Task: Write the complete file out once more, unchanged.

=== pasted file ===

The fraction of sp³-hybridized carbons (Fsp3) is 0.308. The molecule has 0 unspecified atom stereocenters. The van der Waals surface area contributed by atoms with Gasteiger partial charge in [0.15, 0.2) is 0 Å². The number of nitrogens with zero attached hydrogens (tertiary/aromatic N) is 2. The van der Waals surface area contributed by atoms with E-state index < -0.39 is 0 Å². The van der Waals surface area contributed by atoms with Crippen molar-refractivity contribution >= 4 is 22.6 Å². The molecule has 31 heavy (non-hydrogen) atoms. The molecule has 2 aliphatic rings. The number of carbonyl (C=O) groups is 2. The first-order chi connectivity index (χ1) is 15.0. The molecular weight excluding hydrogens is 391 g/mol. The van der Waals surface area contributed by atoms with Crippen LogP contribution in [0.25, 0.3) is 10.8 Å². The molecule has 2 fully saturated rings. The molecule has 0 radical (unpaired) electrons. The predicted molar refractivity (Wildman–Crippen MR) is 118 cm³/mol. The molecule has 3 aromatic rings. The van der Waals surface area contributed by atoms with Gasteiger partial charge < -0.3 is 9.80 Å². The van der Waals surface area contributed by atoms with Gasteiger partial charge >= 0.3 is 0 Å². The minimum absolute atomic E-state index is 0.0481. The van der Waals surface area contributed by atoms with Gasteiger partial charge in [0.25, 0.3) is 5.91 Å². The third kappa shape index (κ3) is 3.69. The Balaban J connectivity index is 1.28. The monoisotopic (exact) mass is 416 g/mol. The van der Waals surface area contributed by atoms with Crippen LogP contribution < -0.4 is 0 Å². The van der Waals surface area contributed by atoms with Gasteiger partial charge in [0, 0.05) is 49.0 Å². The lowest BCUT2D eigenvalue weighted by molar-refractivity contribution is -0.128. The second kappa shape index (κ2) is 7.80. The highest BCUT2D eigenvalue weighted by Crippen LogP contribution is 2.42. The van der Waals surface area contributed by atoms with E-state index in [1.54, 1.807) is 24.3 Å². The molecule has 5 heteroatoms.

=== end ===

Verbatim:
The fraction of sp³-hybridized carbons (Fsp3) is 0.308. The molecule has 0 unspecified atom stereocenters. The van der Waals surface area contributed by atoms with Gasteiger partial charge in [0.15, 0.2) is 0 Å². The number of nitrogens with zero attached hydrogens (tertiary/aromatic N) is 2. The van der Waals surface area contributed by atoms with E-state index < -0.39 is 0 Å². The van der Waals surface area contributed by atoms with Crippen molar-refractivity contribution >= 4 is 22.6 Å². The molecule has 31 heavy (non-hydrogen) atoms. The molecule has 2 aliphatic rings. The number of carbonyl (C=O) groups is 2. The first-order chi connectivity index (χ1) is 15.0. The molecular weight excluding hydrogens is 391 g/mol. The van der Waals surface area contributed by atoms with Crippen LogP contribution in [0.25, 0.3) is 10.8 Å². The molecule has 2 fully saturated rings. The molecule has 0 radical (unpaired) electrons. The predicted molar refractivity (Wildman–Crippen MR) is 118 cm³/mol. The molecule has 3 aromatic rings. The van der Waals surface area contributed by atoms with Gasteiger partial charge < -0.3 is 9.80 Å². The van der Waals surface area contributed by atoms with Gasteiger partial charge >= 0.3 is 0 Å². The minimum absolute atomic E-state index is 0.0481. The van der Waals surface area contributed by atoms with Gasteiger partial charge in [0.25, 0.3) is 5.91 Å². The third kappa shape index (κ3) is 3.69. The Balaban J connectivity index is 1.28. The monoisotopic (exact) mass is 416 g/mol. The van der Waals surface area contributed by atoms with Crippen LogP contribution < -0.4 is 0 Å². The van der Waals surface area contributed by atoms with Gasteiger partial charge in [0, 0.05) is 49.0 Å². The lowest BCUT2D eigenvalue weighted by molar-refractivity contribution is -0.128. The second kappa shape index (κ2) is 7.80. The highest BCUT2D eigenvalue weighted by Crippen LogP contribution is 2.42. The van der Waals surface area contributed by atoms with E-state index in [1.54, 1.807) is 24.3 Å². The molecule has 5 heteroatoms.